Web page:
After the staggering success of Superman and Batman, National Comics/DC rapidly launched many new mystery-men in their efforts to capitalise on the phenomenon of superheroes, and – from our decades-distant perspective – it’s only fair to say that by 1941 the editors had only the vaguest inkling of what they were doing.

Since newest creations The 6Sandman, The Spectre and Hourman were each imbued with equal investments of innovation, creativity and exposure, the editorial powers-that-be were rather disappointed that these additions never took off to the same explosive degree.

Publishing partner but separate editorial entity All American Comics had meanwhile generated a string of barnstorming successes like The Flash, Green Lantern, Hawkman and radio sensation Hop Harrigan and would imminently produce the only rival to Superman and Batman’s status when Wonder Woman debuted late in the year.

Of course, AA had the brilliantly “in-tune” creative and editorial prodigy Sheldon Mayer to filter all their ideas through …

Thus, when Starman launched in the April 1941 issue of Adventure Comics (relegating Sandman to a back-up role in the venerable heroic anthology), National/DC trusted in craft and quality rather than some indefinable “pizzazz”. The editors were convinced the startlingly realistic, conventionally dramatic illustration of Hardin “Jack” Burnley would propel their newest concept to the same giddy heights of popularity as the Action Ace and Gotham Guardian.

Indeed, the strip – always magnificently drawn and indisputably one of the most beautiful of the period – was further blessed with mature and compelling scripts by Gardner Fox and Alfred Bester: compulsive and brilliant thrillers and even by today’s standards some one of the very best comics ever produced.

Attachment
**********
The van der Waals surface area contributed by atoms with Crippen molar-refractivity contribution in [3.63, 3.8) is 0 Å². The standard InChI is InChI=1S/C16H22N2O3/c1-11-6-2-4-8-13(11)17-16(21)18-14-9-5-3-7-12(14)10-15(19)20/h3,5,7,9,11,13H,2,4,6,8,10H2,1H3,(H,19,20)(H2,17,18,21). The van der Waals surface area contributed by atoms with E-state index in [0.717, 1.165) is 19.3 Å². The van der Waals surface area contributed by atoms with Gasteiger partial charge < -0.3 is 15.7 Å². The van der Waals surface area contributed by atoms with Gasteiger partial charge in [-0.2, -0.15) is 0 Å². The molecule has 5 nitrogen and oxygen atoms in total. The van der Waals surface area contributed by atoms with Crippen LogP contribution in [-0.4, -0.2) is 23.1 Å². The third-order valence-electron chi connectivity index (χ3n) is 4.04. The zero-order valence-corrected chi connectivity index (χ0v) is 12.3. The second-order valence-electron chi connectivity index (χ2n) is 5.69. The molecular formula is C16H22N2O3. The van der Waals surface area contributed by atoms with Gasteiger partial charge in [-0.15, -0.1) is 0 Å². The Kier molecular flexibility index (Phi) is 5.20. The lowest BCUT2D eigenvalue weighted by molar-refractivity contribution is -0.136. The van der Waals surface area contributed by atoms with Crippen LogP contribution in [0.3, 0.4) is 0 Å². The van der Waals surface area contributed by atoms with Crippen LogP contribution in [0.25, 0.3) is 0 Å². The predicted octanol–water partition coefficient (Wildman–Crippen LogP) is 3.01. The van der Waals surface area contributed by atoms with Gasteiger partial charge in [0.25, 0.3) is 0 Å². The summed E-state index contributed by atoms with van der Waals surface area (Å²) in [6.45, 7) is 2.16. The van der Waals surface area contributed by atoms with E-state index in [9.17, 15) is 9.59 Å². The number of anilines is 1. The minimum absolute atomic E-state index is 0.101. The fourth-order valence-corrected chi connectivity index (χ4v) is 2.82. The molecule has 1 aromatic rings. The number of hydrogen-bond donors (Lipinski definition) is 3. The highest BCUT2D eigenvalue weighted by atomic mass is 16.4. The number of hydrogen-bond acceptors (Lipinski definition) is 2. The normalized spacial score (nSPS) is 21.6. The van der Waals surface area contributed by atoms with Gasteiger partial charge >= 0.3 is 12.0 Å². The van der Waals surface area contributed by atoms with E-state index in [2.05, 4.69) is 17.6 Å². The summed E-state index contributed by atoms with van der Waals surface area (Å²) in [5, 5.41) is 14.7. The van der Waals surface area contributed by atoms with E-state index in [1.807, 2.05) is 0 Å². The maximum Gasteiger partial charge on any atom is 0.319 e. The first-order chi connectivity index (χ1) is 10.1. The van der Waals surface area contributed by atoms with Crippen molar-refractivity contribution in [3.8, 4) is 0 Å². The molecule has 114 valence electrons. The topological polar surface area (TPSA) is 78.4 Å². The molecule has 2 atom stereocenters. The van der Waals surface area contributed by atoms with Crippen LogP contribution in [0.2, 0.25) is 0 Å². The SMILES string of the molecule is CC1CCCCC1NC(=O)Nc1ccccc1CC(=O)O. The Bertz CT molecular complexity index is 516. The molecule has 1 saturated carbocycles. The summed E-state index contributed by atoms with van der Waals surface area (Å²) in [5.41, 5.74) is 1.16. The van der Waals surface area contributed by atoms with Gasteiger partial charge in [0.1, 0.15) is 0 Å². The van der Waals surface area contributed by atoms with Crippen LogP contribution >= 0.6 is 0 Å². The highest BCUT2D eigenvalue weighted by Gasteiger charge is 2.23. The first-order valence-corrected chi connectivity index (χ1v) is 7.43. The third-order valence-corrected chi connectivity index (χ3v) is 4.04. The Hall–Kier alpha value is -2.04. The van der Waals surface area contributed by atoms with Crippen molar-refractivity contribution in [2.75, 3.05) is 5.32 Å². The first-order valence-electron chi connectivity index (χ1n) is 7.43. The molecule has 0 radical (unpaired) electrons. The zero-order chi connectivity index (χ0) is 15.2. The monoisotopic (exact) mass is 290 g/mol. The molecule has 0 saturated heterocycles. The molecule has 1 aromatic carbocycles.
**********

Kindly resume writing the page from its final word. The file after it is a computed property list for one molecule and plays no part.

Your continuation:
However – according to the artist in his Foreword to this stunning deluxe hardback collection – that was possibly the problem. Subtle, moody, slower-paced stories just didn’t have the sheer exuberance and kinetic energy of the most popular series, which all eschewed craft and discipline for spectacle and all-out action.

Happily, these days with an appreciably older and more discerning audience, Starman’s less-than-stellar career in his own time can be fully seen for the superb example of Fights ‘n’ Tights wonderment it truly is, and – in his anniversary years – cries out for a definitive archival collection… especially since his legacy descendant Stargirl is a big shot TV sensation…

This epic collection reprints the earliest astounding exploits of the Astral Avenger from Adventure Comics #61-76 (spanning April 1941- July 1942), including some of the most iconic covers of the Golden Age, by Burnley and, latterly, wonder-kids Joe Simon & Jack Kirby.

Burnley came up with the Starman concept but, as was often the case, a professional writer was assigned to flesh out and co-create the stories. In this case said scribe was the multi-talented Gardner Fox who wrote most of them. The illustrator also liberally called on the talents of his brother Dupree “Ray” Burnley as art assistant, and sister Betty as letterer to finish the episodes in sublimely cinematic style.

In those simpler times origins were far less important than today, and the moonlit magic here begins with ‘The Amazing Starman’ from #61 as America suddenly suffers a wave of deadly electrical events. Appalled and afraid, FBI chief Woodley Allen summons his latest volunteer operative. Bored socialite Ted Knight promptly abandons his irate date Doris Lee to assume his mystery man persona, flying off to stop the deranged scientist behind all the death and destruction.

Almost as an aside we learn that secret genius Knight had previously discovered a way to collect and redirect the energy of Starlight through an awesome handheld device he calls a “gravity rod” and resolved to do only good with his discoveries…

The intrepid adventurer tracks diabolical Dr. Doog to his mountain fortress and spectacularly decimates the subversive Secret Brotherhood of the Electron.